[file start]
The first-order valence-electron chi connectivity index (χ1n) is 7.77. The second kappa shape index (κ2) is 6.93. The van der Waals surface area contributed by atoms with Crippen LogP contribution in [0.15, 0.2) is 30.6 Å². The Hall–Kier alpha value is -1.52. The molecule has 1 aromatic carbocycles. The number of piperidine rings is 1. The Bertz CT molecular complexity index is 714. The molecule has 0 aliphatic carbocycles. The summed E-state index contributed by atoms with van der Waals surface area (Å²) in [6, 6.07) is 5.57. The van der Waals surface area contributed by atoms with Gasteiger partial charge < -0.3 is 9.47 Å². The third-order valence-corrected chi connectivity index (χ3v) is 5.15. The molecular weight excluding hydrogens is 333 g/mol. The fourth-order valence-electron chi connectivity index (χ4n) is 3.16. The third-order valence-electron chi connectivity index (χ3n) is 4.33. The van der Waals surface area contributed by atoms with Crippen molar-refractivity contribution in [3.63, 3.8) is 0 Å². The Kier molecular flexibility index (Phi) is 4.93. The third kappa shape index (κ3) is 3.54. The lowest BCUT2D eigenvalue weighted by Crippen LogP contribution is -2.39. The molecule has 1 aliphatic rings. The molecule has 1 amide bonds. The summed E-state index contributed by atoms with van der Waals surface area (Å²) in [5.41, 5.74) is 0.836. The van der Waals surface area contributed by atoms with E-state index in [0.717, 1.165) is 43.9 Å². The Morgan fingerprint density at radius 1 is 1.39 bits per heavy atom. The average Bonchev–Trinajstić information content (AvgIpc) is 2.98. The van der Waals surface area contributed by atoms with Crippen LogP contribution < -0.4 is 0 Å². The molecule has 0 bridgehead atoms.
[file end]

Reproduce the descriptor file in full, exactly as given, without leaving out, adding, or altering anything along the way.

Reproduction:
The first-order valence-electron chi connectivity index (χ1n) is 7.77. The second kappa shape index (κ2) is 6.93. The van der Waals surface area contributed by atoms with Crippen LogP contribution in [0.15, 0.2) is 30.6 Å². The Hall–Kier alpha value is -1.52. The molecule has 1 aromatic carbocycles. The number of piperidine rings is 1. The Bertz CT molecular complexity index is 714. The molecule has 0 aliphatic carbocycles. The summed E-state index contributed by atoms with van der Waals surface area (Å²) in [6, 6.07) is 5.57. The van der Waals surface area contributed by atoms with Gasteiger partial charge < -0.3 is 9.47 Å². The third-order valence-corrected chi connectivity index (χ3v) is 5.15. The molecular weight excluding hydrogens is 333 g/mol. The fourth-order valence-electron chi connectivity index (χ4n) is 3.16. The third-order valence-electron chi connectivity index (χ3n) is 4.33. The van der Waals surface area contributed by atoms with Crippen molar-refractivity contribution in [3.63, 3.8) is 0 Å². The Kier molecular flexibility index (Phi) is 4.93. The third kappa shape index (κ3) is 3.54. The lowest BCUT2D eigenvalue weighted by Crippen LogP contribution is -2.39. The molecule has 1 aliphatic rings. The molecule has 1 amide bonds. The summed E-state index contributed by atoms with van der Waals surface area (Å²) in [5.41, 5.74) is 0.836. The van der Waals surface area contributed by atoms with E-state index in [0.717, 1.165) is 43.9 Å². The Morgan fingerprint density at radius 1 is 1.39 bits per heavy atom. The average Bonchev–Trinajstić information content (AvgIpc) is 2.98. The van der Waals surface area contributed by atoms with Crippen LogP contribution < -0.4 is 0 Å². The molecule has 0 bridgehead atoms.